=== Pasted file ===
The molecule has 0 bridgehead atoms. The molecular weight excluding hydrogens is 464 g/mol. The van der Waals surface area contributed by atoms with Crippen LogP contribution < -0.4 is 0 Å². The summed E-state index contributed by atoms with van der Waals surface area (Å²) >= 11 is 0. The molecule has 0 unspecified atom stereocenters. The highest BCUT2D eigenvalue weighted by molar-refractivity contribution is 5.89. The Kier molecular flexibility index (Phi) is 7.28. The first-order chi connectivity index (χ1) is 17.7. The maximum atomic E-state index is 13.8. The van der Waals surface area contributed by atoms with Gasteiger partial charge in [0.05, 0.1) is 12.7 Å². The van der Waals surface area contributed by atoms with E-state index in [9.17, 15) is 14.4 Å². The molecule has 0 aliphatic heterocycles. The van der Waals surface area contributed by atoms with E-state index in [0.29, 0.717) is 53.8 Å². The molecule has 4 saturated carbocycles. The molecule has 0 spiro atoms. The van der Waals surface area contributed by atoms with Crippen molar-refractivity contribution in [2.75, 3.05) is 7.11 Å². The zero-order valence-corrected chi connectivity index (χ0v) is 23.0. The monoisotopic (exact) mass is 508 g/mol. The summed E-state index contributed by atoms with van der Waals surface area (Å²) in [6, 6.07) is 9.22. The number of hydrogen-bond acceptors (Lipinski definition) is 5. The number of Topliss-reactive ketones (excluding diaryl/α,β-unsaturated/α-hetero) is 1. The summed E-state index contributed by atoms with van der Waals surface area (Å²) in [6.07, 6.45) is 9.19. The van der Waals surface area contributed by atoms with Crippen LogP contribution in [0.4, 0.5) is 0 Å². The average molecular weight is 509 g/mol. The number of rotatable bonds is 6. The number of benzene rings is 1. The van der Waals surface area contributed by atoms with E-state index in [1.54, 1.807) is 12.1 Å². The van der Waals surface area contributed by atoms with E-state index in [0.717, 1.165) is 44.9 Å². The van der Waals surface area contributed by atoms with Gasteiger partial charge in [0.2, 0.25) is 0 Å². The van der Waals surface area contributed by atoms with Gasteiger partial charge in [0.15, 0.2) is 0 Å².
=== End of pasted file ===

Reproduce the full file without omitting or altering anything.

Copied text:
The molecule has 0 bridgehead atoms. The molecular weight excluding hydrogens is 464 g/mol. The van der Waals surface area contributed by atoms with Crippen LogP contribution < -0.4 is 0 Å². The summed E-state index contributed by atoms with van der Waals surface area (Å²) >= 11 is 0. The molecule has 0 unspecified atom stereocenters. The highest BCUT2D eigenvalue weighted by molar-refractivity contribution is 5.89. The Kier molecular flexibility index (Phi) is 7.28. The first-order chi connectivity index (χ1) is 17.7. The maximum atomic E-state index is 13.8. The van der Waals surface area contributed by atoms with Gasteiger partial charge in [0.05, 0.1) is 12.7 Å². The van der Waals surface area contributed by atoms with E-state index in [9.17, 15) is 14.4 Å². The molecule has 0 aliphatic heterocycles. The van der Waals surface area contributed by atoms with E-state index in [0.29, 0.717) is 53.8 Å². The molecule has 4 saturated carbocycles. The molecule has 0 spiro atoms. The van der Waals surface area contributed by atoms with Crippen molar-refractivity contribution in [2.75, 3.05) is 7.11 Å². The zero-order valence-corrected chi connectivity index (χ0v) is 23.0. The monoisotopic (exact) mass is 508 g/mol. The summed E-state index contributed by atoms with van der Waals surface area (Å²) in [6, 6.07) is 9.22. The number of hydrogen-bond acceptors (Lipinski definition) is 5. The number of Topliss-reactive ketones (excluding diaryl/α,β-unsaturated/α-hetero) is 1. The summed E-state index contributed by atoms with van der Waals surface area (Å²) in [6.07, 6.45) is 9.19. The van der Waals surface area contributed by atoms with Crippen LogP contribution in [0.4, 0.5) is 0 Å². The average molecular weight is 509 g/mol. The number of rotatable bonds is 6. The number of benzene rings is 1. The van der Waals surface area contributed by atoms with E-state index in [1.54, 1.807) is 12.1 Å². The van der Waals surface area contributed by atoms with E-state index in [0.717, 1.165) is 44.9 Å². The van der Waals surface area contributed by atoms with Gasteiger partial charge in [0.2, 0.25) is 0 Å². The van der Waals surface area contributed by atoms with Gasteiger partial charge in [0.15, 0.2) is 0 Å².